Sunday, Dec. 21, 2008
As you drove home from work on Friday, it was late autumn in the northern hemisphere.
And for folks in the southern hemisphere, it was late spring as the weekend began. Yet, when you return to work tomorrow, the season will have changed. It’ll be winter in the northern hemisphere, and summer in the southern hemisphere.
That’s because today is the December solstice. There’s nothing official about beginning and ending the winter or summer season at the solstice. But people around the world will mark this event, and its effect is felt everywhere worldwide. The December solstice – sometimes called the southern solstice – marks the instant the sun reaches its southernmost point in our sky for the year.
If you look at a schoolroom globe, you’ll see the Tropic of Capricorn some 23.5 degrees south of the equator. This is where the sun is at zenith – or straight overhead – at noontime today. If you look 23.5 degrees south of the North Pole, you’ll see the Arctic Circle. Every place north of the Arctic Circle sees no sun at all today. And every place south of the Antarctic Circle sees the sun all day long.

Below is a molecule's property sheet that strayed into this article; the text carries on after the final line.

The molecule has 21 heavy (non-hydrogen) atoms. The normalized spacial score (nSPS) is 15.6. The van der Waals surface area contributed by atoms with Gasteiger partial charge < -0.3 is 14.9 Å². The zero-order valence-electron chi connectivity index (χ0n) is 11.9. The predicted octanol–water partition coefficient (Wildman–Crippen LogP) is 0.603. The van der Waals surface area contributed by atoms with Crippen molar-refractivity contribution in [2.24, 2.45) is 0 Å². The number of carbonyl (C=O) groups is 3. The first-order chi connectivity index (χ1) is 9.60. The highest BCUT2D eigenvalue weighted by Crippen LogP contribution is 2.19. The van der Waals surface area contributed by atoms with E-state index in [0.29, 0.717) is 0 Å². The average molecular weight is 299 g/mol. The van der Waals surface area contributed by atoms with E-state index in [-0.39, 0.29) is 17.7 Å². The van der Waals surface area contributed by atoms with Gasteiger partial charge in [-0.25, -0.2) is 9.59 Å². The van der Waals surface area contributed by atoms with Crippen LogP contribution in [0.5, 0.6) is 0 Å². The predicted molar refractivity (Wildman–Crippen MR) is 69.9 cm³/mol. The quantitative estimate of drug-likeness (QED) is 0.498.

Meanwhile, for the rest of us elsewhere on the globe, today brings the southernmost sunrise and the southernmost sunset of the year. North of the equator, it’s the shortest day and the longest night of the year. South of the equator, it’s the year’s longest day.
The Dec. 21, 2008 solstice comes at 12:04 p.m. Universal Time. For more information on this and many other science topics, visit www.EarthSky.org.